I hope and pray that some day Roe v. Wade is overturned.  But I believe that we as a Christian community must work more energetically to show that being Pro-Life means more than picketing and praying.  At the very least, it means making sacrifices to help women and families with children.  It means getting more involved in the messy lives of those around us.  If we can address some of the reasons so many women feel that abortion is their best or only option, maybe we can go a long way towards accomplishing what we can never accomplish merely by overturning a Supreme Court decision.

 

Breaking News: Insurance Coverage Affects Access to Health Care!!

 

Okay, so maybe it’s not breaking news:  the type of insurance you have may affect whether or not you can get in to see a doctor.  In particular, if you have Medicaid-Chidren’s Health Insurance Program (CHIP) insurance (sometimes called “Public Aid”), you might have trouble finding a doctor who will see you.

In a study published in the June 16th New England Journal of Medicine, women posing as mothers of children with common health conditions called 273 pediatric specialist clinics throughout Cook County, Illinois.  They made two calls, one month apart, to each clinic, trying to get appointments for their purported children.  The calls were identical, except that one time the callers said they had Medicaid-CHIP insurance;  the other time, they said they had Blue Cross Blue Shield, a “good” private insurance.  The results are unsurprising but sobering:  66% of the callers reporting Medicaid-CHIP coverage were denied an appointment, compared with 11% of those reporting private insurance coverage.  For those Medicaid-CHIP patients who did get appointments, the average wait for the appointment was 42 days, compared to 20 days for the privately insured.

On the surface, one might attribute these inequalities to a bunch of bad, greedy doctors.  The reality, however, is more complex.  In Illinois, Medicaid-CHIP pays about 20 cents on the dollar (when it finally gets around to paying, which is sometimes six months after the fact).  Because of this, physicians may actually be spending more money than they take in for each Medicaid patient they see.  One can only  do that for so long and still keep the doors open and the lights on.  No, the inequalities do not merely stem from the behaviors of individual, money-hungry doctors;  the inequalities are built into a disastrously flawed system.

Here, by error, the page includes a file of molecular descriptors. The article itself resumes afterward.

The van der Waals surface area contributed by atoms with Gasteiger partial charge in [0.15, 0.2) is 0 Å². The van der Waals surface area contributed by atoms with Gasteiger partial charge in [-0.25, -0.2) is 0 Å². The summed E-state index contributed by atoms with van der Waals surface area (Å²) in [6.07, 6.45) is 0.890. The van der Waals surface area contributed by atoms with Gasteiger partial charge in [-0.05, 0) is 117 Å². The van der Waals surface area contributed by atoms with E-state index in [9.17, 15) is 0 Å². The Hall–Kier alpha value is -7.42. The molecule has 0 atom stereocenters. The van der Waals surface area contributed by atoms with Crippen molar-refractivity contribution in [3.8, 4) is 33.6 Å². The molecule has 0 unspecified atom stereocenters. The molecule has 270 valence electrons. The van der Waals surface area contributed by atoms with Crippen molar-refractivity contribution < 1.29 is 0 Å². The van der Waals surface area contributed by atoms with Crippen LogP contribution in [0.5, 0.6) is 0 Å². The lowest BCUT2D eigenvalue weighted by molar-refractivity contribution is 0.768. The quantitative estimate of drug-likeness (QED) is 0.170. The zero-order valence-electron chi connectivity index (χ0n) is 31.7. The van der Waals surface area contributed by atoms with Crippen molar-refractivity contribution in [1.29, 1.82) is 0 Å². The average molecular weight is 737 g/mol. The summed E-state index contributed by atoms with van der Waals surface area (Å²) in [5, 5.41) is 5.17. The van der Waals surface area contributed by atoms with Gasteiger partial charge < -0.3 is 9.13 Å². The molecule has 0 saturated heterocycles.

I am looking forward greatly to the upcoming CBHD conference examining the “Scandal” of Christian influence on bioethics.  Christians are perceived as being very concerned about issues like abortion, physician-assisted suicide, and embryonic stem cell research, which threaten human dignity by estimating a person’s worth based on their age, appearance, or utility to society.  But it seems that we are perceived as being less concerned about the structural, systemic factors built into our health care “system” which daily lead to insults to human dignity by estimating a person’s worth based on their pre-existing conditions, income, or occupation (i.e., their ability to get insurance).  I wonder, if we Christians really stood out in society because of our concern for the latter as well as for our concern for the former, whether we might not have a greater hearing and make a greater difference in all areas of bioethics.  (Remember Mother Theresa?)

Hope to see you at the Conference!

First Day in the ICU

As I write this I am sitting in an ICU family waiting room.  I have often sat in rooms like this, comforting families and explaining to them what is happening to their loved one or discussing treatment options. Today, it is my family I am sitting with, and my family member in neurosurgery.  The ten of us are sitting in a circle.  The comfort of being together is inexpressible.  We sit and talk alternately of trivialities and of life and death.  One knits, another is on the laptop posting updates to Facebook, I am writing a blog entry.  The surgeon figured it would take three hours.  That was over four hours ago.

This was in none of our plans for the weekend.

***

The surgeon finally came out.  It was worse than he anticipated.  He was trying to be positive, but let slip words like “heroic measures” and “if she makes it.”

It is all very surreal.  Someone says, “I feel like I’m watching a movie.”  The whole gamut of emotions pours out, opposites juxtaposed incongruously:  shocked looks, tears, laughter at a suddenly resurrected old joke.  We pray.

***

The surgeon just came back out, a few minutes later.  A terse, hurried report this time:  the post-op CT scan shows swelling, and they need to do emergency surgery now to relieve it.  Silence, everybody together but alone with their own thoughts.  Someone passes out snacks.

***

I hate being a doctor and knowing what’s going on.  Or maybe I just hate what’s going on.  Is it more terrifying to hear cryptic references to “dilated pupils” and “midline shift” and have no idea what they mean, or to know exactly what they mean, and their implications, and get a queasy feeling of impending doom?

***